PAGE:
Heading into the autumn of last year, hands down the biggest regulatory issue facing European asset managers was the coming implementation of the updated Markets in Financial Instruments Directive (MiFID 2). Although the live date for MiFID 2 was originally scheduled for January 2017, there was growing disquiet in the industry that there was not enough time to implement the necessary changes. This concern was based on a combination of factors, including the sheer scope of MiFID 2 and the fact that many of the rules had not been finalized. Initially, the EU Commission and Parliament was resistant to granting a delay, since many feared that the industry might use the extra time to attempt to have the regulation watered down. However, the EU Commission and Parliament acquiesced and indicated they were willing to delay the live date until January 2018.

The news of the delay was greeted with a sigh of relief by the industry, but this is no time to take the foot off the gas with preparations. 


The biggest operational impact of MiFID 2 is on transaction reporting. Under the current regime, the responsibility for reporting rests with brokers, but under MiFID 2, the responsibility will shift to asset managers. One of the main reasons for the shift was that policymakers were not pleased with the quality of data received from brokers under the current regime, and they felt making asset managers responsible for reporting would improve matters. In addition, reporting expands from twenty-three to an expected sixty-five data fields and there are format changes to existing data fields. The change in responsibility for transaction reporting leaves asset managers with three options:

  1. Delegate reporting to brokers and develop a more robust oversight and compliance process
  2. Develop in-house reporting capabilities
  3. Purchase a third-party solution

Given the regulatory scrutiny, most asset managers have indicated that they will take responsibility for transaction reporting.  The decision then becomes build versus buy with regards to system capabilities.  With either approach, preparing for transaction reporting is a huge project for asset managers that will require a significant amount of resources for implementation and testing to ensure they are prepared.


Beyond transaction reporting, there are a number of key issues that asset managers need to consider. On the distribution side, MiFID 2 will have an impact in several ways. Following the example set by the UK Retail Distribution Review, MiFID 2 will introduce a ban on inducements for independent financial advisors. Independent financial advisors will no longer be paid by the product provider; instead the client must pay for financial advice. In addition, asset managers must have a product approval process that identifies a target market for each product. There is also an obligation to review products regularly to assess whether the product remains consistent with the needs of the identified target market.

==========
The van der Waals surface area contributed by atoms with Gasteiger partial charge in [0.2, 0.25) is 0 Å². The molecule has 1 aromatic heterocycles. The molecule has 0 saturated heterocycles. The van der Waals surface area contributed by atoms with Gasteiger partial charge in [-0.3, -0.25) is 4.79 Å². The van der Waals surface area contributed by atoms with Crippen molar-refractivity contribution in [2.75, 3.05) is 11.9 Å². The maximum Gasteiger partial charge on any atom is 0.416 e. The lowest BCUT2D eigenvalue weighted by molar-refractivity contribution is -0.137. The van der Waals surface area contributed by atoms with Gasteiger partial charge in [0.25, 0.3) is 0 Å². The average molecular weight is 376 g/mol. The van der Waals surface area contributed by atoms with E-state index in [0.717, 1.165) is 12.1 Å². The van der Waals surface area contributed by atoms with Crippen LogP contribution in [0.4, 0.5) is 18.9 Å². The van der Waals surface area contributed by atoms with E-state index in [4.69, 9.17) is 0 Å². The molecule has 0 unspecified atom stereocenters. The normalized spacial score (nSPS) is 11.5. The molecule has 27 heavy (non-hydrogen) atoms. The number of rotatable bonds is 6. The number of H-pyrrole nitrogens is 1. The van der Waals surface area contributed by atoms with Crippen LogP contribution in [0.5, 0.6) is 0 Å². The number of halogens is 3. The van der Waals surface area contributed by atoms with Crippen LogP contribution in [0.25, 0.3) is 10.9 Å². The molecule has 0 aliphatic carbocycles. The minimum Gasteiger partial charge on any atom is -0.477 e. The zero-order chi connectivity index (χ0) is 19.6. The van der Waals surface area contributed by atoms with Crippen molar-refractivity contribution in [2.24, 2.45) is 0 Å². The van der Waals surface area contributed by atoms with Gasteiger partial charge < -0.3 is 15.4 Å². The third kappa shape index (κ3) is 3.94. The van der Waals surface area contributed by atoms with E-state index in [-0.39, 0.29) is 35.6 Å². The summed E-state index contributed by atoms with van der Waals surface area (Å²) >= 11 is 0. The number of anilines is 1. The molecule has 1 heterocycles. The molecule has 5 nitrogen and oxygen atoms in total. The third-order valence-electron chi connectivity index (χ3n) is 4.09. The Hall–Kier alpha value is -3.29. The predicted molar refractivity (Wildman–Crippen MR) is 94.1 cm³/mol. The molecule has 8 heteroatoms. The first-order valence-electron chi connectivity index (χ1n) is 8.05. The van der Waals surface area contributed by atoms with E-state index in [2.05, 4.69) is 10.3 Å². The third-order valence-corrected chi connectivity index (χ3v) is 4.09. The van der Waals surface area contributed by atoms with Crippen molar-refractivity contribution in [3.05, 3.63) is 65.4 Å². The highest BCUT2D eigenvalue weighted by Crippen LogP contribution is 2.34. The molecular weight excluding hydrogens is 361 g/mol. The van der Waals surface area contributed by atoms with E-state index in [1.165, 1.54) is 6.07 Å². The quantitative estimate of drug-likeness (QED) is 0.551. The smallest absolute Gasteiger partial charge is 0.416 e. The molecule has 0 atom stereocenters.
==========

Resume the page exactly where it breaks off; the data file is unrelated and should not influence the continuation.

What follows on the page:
Under the new rules, asset managers will also be required to provide clients with a single aggregate figure of all costs and charges, and an itemized breakdown of charges must be available upon request.

Another key impact of MiFID 2 is that structured UCITS will be classified as complex products, which means that they cannot be sold to retail investors on an execution-only or non-advised basis. To ensure that investors have a clear understanding of what they are buying, investment firms will be required to apply an appropriateness test when they sell these products.

One of the most controversial aspects of MiFID 2 is another element inspired by the UK: the proposed unbundling of research costs. Rather than using “soft dollars” or paying for investment research as part of trading commissions, managers will be required to pay directly for investment research. This will require a specific charge for investment research that will be funded through a portfolio management fee or increased charges to the client. If implemented, this will likely lead to reduction in research available from brokers, as managers seek to control costs. However, after significant pushback from a number of EU countries, it appears that the proposals will be softened and that full unbundling will be avoided in favor of increased disclosure. 

In the first half of this year, the EU Commission will finalize its rules for MiFID 2 and the industry will have a clearer picture of what lays ahead. The industry should take full advantage of the extra year that it has to prepare; January 2018 is not that far away!

This article was originally published in the 2016 Regulatory Field Guide. The guide features insights from a number of our experts on key regulatory developments that will have the greatest impact for asset managers in the year ahead – and beyond. Visit bbh.com/regulatoryfieldguide to explore the guide.